A computer-generated image of the coronavirus. (Getty Images)
COVID-19 hospitalizations in Colorado have surpassed the peak from the recent fall wave as the more infectious omicron variant creates a high case volume.
There were 1,577 people hospitalized with COVID-19 on Jan. 12, according to state epidemiologist Dr. Rachel Herlihy. That is one more patient than the Nov. 23 peak last year.
“There’s obviously still a significant strain in our health care system, but things are a little different,” she said during a media briefing Wednesday.
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The key difference is the percent of hospitalizations where COVID-19 is the primary diagnosis. Previously, 80% to 90% of hospitalizations associated with COVID-19 were coded with the virus as the primary diagnosis, meaning those patients were in the hospital because of severe infection.
Now, that share is approximately 65%, meaning hospitals are seeing more patients who seek care for other injuries or illnesses but also happen to test positive for COVID-19. A person could come in with a broken bone, for example, but then also test positive while in the hospital. That drop in the primary diagnosis percentage started around the new year, when omicron was widespread across Colorado.
“While these individuals are not primarily … hospitalized due to COVID-19, in many cases COVID-19 is continuing to complicate their hospitalization or extend their hospitalization,” Herlihy said.
Despite the distinction in patients, incident commander Scott Bookman said it is important to not minimize the impact any patient with COVID-19 has on the health care system. They still require isolation procedures, different staffing ratios, more personal protective equipment to be used when treating them and other specialized processes that can strain capacity.
Colorado activated its crisis standards of care for staffing last fall to give hospitals, which also face staffing shortages, more flexibility during the surge of patients. Bookman said there is a very low possibility that the state will need to activate its more severe crisis standards of care for hospital care.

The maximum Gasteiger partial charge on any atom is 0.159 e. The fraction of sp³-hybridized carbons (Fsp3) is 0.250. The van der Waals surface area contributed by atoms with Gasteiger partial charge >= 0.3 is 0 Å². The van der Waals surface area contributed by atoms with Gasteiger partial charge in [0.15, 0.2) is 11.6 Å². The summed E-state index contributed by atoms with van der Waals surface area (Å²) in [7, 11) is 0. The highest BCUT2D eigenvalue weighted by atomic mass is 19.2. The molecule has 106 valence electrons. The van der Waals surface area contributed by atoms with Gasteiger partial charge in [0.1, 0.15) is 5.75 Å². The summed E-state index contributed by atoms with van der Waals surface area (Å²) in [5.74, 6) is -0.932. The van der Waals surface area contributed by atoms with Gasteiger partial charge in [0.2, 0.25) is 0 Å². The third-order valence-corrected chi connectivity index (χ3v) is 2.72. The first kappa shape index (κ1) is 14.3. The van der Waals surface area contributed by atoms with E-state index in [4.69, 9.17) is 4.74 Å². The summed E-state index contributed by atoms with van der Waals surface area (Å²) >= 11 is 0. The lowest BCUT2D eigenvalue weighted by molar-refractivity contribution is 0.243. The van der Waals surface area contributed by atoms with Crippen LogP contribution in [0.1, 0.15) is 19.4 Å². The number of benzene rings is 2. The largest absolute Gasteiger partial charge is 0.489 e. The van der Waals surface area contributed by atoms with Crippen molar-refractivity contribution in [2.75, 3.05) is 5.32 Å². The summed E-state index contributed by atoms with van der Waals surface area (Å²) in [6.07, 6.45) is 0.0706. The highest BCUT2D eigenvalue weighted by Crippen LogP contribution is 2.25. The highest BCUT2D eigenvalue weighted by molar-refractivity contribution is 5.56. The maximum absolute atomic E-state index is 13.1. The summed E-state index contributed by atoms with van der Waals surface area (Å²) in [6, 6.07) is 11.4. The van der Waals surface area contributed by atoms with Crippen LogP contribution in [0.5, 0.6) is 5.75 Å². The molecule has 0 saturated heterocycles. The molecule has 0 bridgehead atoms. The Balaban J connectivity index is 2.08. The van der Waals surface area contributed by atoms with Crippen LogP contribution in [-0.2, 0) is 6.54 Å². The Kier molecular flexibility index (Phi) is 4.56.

At the same time hospitalizations are increasing, Bookman said that ICU bed capacity is remaining stable during the omicron surge.
The peak in hospitalizations during this wave could come later this week, Herlihy said, based on modeling from the Colorado School of Public Health. The modeling suggests peak hospitalizations of about 2,100 could come on Jan. 15.
Herlihy said Colorado’s outcome in the next few days will most likely be between the Jan. 11 and Jan. 15 scenarios.
In addition to a peak in hospitalizations, Colorado is also experiencing the highest seven-day average positivity rate of the pandemic, with a nearly 30% positivity. That indicates the omicron variant’s high levels of transmissibility.
Herlihy said that percent positivity is a key indicator for the virus, and once the rate drops she expects case numbers to decrease soon after.
State health officials continue to urge people to get vaccinated and then boosted against COVID-19, and announced $3 million in media spending to reach unvaccinated adults, adults needing boosters and caretakers of unvaccinated children.
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